Brian’s Reflection: Monday, March 14, 2011
God took the man and put him in the
garden of Eden to till it and keep it. And
God commanded the man, "You may freely
eat of every tree of the garden; but of the
tree of the knowledge of good and evil you
shall not eat, for in the day that you eat of it
you shall die."
Gen 2: 15ff [The Hebrew Scripture for Lent I]
[ Full text here: http://www.io.com/~kellywp/YearA_RCL/Lent/ALent1_RCL.html ]
All Creation Myths derive from their cultural setting, and reflect it. This one has never been a “favourite” - but I realize now that this is not because of the Myth itself. Like all Creation myths, it contains some creative thinking about the origin and meaning of Life. Rather, it is because of the way it has been interpreted by continuing generations - shamefully, in some aspects. I prefer to put all the Creation Myths together, and get a broader picture.
Here’re my musings on this Genesis passage.
Life is about Reality. So is “God”. So is the Gospel, and most spiritual paths. Lent, with its emphasis on confronting Sin and on repentance, is about Reality, about dispelling Unreality and self-delusion.
Adam and Eve are One: “bone of bone and flesh of flesh”. But the story is set in a patriarchal culture, and Eve as woman gets blamed, dragging Adam along with her. Shamefully, Christianity has perpetuated this subjugation and inferiorization and untrustworthiness of women. What can we expect from a tribal patriarchy? But the Reality is: Adam and Eve are One. The decision to “eat” is Humanity’s decision.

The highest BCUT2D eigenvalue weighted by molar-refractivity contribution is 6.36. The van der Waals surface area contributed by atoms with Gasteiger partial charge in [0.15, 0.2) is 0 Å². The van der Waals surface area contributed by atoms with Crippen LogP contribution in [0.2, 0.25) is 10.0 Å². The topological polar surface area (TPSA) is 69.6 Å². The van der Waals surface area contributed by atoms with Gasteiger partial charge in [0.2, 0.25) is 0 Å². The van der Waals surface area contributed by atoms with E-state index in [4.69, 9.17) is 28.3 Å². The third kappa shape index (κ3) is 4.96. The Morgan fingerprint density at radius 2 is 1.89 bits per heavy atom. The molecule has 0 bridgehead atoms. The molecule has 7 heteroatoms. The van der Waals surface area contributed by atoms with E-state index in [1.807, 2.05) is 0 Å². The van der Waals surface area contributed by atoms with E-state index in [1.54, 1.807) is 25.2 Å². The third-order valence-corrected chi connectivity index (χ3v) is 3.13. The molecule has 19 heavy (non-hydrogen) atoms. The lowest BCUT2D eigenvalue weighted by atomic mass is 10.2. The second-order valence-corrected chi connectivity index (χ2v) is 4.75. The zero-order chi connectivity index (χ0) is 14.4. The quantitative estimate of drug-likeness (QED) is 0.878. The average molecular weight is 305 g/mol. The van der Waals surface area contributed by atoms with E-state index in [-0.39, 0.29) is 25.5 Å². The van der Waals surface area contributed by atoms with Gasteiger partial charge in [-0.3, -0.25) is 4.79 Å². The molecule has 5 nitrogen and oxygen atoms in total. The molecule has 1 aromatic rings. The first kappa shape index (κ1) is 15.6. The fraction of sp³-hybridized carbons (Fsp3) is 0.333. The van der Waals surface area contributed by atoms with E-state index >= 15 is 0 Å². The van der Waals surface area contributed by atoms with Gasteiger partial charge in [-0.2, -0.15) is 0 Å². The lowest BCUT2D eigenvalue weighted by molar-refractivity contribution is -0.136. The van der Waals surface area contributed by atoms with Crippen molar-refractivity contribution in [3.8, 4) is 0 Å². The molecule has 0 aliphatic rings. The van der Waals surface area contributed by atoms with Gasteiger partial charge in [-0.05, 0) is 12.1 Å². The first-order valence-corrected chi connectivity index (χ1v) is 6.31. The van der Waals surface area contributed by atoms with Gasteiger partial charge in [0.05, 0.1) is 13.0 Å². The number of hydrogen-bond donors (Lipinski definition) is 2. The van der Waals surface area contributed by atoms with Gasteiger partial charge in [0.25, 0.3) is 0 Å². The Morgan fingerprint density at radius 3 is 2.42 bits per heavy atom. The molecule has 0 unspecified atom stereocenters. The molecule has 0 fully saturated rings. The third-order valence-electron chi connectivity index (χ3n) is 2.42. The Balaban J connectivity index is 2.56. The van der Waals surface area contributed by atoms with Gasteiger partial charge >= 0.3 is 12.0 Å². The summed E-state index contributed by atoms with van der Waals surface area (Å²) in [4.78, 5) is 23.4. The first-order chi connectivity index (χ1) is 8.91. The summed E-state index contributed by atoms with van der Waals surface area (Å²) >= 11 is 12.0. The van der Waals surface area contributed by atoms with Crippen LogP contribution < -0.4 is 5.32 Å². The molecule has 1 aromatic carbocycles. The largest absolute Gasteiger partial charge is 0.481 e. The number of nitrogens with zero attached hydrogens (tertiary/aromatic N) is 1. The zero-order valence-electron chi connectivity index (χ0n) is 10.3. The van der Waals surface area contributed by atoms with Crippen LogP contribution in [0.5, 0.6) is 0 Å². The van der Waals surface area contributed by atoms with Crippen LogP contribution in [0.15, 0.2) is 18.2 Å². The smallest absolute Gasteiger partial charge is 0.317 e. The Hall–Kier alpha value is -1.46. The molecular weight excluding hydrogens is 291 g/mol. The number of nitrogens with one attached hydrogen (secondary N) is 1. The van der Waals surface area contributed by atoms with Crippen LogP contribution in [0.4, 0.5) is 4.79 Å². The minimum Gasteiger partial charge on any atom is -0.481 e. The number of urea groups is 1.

The Serpent says, You won’t die if you eat; you will be like God. The Myth makes it look as if Humanity left a state of Eternal Goodness and “fell”. This is Unreality. The Reality is: Humanity IS “like God”; we share in Being, which God represents. We have the knowledge of Good and Evil, we always have had, and we have always exercised it. The Fig Leaf (which has nothing to do with any condemnation of sexuality) represents, as a parishioner said this morning, our admission of the Reality that we are “made in the image” of the God of Love and Compassion, but we reject it. Herein lies the basis of the havoc of our lives.
The Serpent gets a bad rap ….. to this day feared and loathed. But the Serpent – which was indeed feared and loathed – is just a character of the Myth. It represents Humanity’s self-deception, its willingness to shun responsibility for our choices “against God”, i.e., against our truest Self.
When we “eat” of the Tree of the Knowledge of Good and Evil, i.e., say Yes to Evil (which is what Jesus rejected in the story of His temptation by Satan in the Wilderness), we do indeed “die”. We die to a Life of Love, Compassion, Justice, Forgiveness.
Courageously embracing Reality. Accepting Responsibility for our choices. Being freed over and over to choose the Good. This is to walk the Sacred Way.